19. Growing up I always thought I wanted a career and the ability to take care of myself. "I don't need any man to take care of me." That being said, now that I am a wife and and a stay at home mother. I love it. I love the feeling of being taken care of. I find him sexy for being the provider. Call me Old Fashioned or whatever you want, but it's all about choices. I think that is what Femminism is, the choice to be able to decide what is right for you and your family, and not have it dictated to you by society. While this choice is right for me, I don't look down on anybody else for making a different choice. If she wants to be the homemaker then she needs to find a husband who wants to be the breadwinner. Just my two cents.

  20. Maybe it was a non-too-subtle hint at him as in "I'd like a man who has a job and could potentially buy me a Benz, but the entire five months we've dated, you haven't found a job and have been coasting on a limited nest egg and that concerns me (because I realize how it looks that I'm 36 and living at home when I clearly can support myself and to some that's a mega red flag) and I'm afraid to really nag you because we've only been dating five months and why would I stop being selective now?" Or something like that.

  21. If he's self sufficient and living a life not on ramen pride what right does she have to have any issue with it? How does it affect her at all? And the woman that say "i'm old fashion" are using it as an excuse. You don't grow up with the goal of someone else doig for you what you cannot do for yourself. That is lazy, inappropriate and sad. Have pride in yourself. Have goals to make something of yourself and not to scrunge a life off of someone else as your life's ambition.

  22. Wow… that's tough. We morph so much over the years and come to realize what we said we 'wanted' as far as material possessions go in our youth is really just the only way we have to express our values and beliefs. I grew up in a traditional, blue-collar family. Truly believing I too would grow up to get married, have kids, and stay-at-home all by the time I was 23. Thankfully, life had different plans for me but it sure was hard trying to find my way. I went to college late, worked through it to pay for it (0n my own…living w/ my parents who thankfully, let me find my way… but didn't fund it) I always wanted to be a SAHM because that's how I believed it should be done. I learned along the way though how to take care of myself, I had a career, paid my own bills, my own apartment, my own independence, yet often joked that since I had invested so much in myself that now I wouldn't settle for just anybody. I also joked that the older I got, the bigger the ring would have to be if I ever got engaged. When I FINALLY met my future husband I pretty much knew within the first 6 months whether or not I was wasting my time. We were engaged a year later and married 6 months after that. 9 years and three kids later here we are. I was 3 weeks shy of my 35th birthday, 37 when I had my oldest, 40 when I had my twins. Yes, I'm a SAHM, like my mother, however, I also have the role that traditionally belonged to my father. Though my hubby brings home the money, he can't be bothered with where it goes. I take care of the financial health of this house along with EVERYTHING else; right down to clipping fingernails and cleaning ears. I worry more about what would happen if I were to die than if my husband were to go. I think he'd be lost. Boy, how times change!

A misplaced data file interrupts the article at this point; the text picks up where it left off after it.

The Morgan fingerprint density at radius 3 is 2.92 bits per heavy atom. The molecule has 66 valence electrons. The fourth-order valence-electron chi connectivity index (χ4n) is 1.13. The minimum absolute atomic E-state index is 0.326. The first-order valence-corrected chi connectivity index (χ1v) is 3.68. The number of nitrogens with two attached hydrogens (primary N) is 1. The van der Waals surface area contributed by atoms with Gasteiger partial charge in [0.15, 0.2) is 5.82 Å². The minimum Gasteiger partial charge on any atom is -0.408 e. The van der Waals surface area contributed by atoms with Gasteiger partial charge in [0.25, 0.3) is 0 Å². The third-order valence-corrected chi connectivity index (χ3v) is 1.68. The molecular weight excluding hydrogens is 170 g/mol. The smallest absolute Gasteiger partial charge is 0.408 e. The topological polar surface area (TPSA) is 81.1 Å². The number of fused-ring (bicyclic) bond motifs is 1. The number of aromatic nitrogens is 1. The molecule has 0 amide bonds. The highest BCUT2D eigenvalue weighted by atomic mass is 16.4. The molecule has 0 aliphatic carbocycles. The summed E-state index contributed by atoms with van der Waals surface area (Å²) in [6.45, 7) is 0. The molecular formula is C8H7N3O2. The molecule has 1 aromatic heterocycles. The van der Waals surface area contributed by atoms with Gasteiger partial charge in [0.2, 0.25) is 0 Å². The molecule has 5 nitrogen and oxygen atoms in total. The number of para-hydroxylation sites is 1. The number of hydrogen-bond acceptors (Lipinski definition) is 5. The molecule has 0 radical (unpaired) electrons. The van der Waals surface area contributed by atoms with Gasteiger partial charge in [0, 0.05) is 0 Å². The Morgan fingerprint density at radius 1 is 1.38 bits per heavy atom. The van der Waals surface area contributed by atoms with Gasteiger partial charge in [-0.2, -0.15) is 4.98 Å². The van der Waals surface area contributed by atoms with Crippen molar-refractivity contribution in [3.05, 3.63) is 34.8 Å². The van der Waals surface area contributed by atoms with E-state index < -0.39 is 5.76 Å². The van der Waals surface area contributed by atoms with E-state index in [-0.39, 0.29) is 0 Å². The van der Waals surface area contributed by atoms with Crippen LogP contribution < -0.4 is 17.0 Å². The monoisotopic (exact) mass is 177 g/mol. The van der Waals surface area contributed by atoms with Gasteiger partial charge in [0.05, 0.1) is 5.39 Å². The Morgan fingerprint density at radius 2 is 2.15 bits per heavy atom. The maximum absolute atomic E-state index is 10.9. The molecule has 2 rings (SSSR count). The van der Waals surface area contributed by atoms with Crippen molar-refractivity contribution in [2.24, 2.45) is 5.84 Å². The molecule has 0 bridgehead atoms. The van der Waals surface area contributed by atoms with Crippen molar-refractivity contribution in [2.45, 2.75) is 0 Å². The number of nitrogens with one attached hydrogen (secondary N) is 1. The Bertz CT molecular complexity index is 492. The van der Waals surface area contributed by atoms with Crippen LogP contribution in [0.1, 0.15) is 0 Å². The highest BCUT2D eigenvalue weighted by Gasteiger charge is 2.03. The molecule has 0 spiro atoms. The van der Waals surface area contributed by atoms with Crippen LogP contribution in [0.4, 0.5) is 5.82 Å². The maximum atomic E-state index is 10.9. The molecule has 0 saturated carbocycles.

OK, all the blog-hog just to say that it's hard to predict how it will go and I just really think as long as a couple has some common, fundamental beliefs and values in common, everything else will somehow work out. Is it easy? No. But I don't find it that hard either. Oh, as far as dealing with tragedy or hardship, one never knows what will happen until presented with the test. Should a couple make it through, it only makes their bond tighter. It's all about give and take at just the right times.

  23. When I was much younger, in my teens, maybe earlier, my mom said something that really stuck with me. "It takes three years to really *know* someone [for their true colors to show]." I'm sure I rolled my eyes or thought "whatever" at the time, but so far it's held true for both friends and relationships.